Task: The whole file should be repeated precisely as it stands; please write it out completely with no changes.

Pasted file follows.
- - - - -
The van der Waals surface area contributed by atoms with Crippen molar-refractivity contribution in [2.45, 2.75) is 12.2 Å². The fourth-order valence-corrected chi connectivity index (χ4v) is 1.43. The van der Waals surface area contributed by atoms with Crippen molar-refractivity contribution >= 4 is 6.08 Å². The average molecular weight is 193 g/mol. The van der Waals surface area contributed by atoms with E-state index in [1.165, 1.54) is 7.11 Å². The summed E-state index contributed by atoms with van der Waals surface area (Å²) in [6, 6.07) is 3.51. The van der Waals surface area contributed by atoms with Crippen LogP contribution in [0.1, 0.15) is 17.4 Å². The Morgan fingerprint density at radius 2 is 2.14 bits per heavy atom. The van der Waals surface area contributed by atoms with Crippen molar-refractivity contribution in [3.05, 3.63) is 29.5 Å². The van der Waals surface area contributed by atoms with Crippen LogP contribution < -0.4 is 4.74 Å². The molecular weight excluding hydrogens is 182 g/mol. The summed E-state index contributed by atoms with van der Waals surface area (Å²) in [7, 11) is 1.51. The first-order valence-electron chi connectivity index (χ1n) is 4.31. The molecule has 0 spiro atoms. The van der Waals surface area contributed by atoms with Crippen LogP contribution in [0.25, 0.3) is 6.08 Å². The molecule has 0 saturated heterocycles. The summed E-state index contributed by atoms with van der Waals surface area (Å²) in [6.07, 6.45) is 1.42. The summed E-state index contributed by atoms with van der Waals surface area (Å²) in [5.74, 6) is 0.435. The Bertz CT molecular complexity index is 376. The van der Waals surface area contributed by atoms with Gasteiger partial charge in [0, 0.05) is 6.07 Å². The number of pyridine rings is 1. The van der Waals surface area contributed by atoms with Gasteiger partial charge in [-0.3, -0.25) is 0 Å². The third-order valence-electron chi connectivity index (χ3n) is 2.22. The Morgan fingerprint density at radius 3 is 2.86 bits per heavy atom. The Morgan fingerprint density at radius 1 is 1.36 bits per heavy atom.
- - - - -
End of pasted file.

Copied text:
The van der Waals surface area contributed by atoms with Crippen molar-refractivity contribution in [2.45, 2.75) is 12.2 Å². The fourth-order valence-corrected chi connectivity index (χ4v) is 1.43. The van der Waals surface area contributed by atoms with Crippen molar-refractivity contribution >= 4 is 6.08 Å². The average molecular weight is 193 g/mol. The van der Waals surface area contributed by atoms with E-state index in [1.165, 1.54) is 7.11 Å². The summed E-state index contributed by atoms with van der Waals surface area (Å²) in [6, 6.07) is 3.51. The van der Waals surface area contributed by atoms with Crippen LogP contribution in [0.1, 0.15) is 17.4 Å². The Morgan fingerprint density at radius 2 is 2.14 bits per heavy atom. The van der Waals surface area contributed by atoms with Crippen molar-refractivity contribution in [3.05, 3.63) is 29.5 Å². The van der Waals surface area contributed by atoms with Crippen LogP contribution < -0.4 is 4.74 Å². The molecular weight excluding hydrogens is 182 g/mol. The summed E-state index contributed by atoms with van der Waals surface area (Å²) in [7, 11) is 1.51. The first-order valence-electron chi connectivity index (χ1n) is 4.31. The molecule has 0 spiro atoms. The van der Waals surface area contributed by atoms with Crippen LogP contribution in [0.25, 0.3) is 6.08 Å². The molecule has 0 saturated heterocycles. The summed E-state index contributed by atoms with van der Waals surface area (Å²) in [6.07, 6.45) is 1.42. The summed E-state index contributed by atoms with van der Waals surface area (Å²) in [5.74, 6) is 0.435. The Bertz CT molecular complexity index is 376. The van der Waals surface area contributed by atoms with Gasteiger partial charge in [0, 0.05) is 6.07 Å². The number of pyridine rings is 1. The van der Waals surface area contributed by atoms with Gasteiger partial charge in [-0.3, -0.25) is 0 Å². The third-order valence-electron chi connectivity index (χ3n) is 2.22. The Morgan fingerprint density at radius 3 is 2.86 bits per heavy atom. The Morgan fingerprint density at radius 1 is 1.36 bits per heavy atom.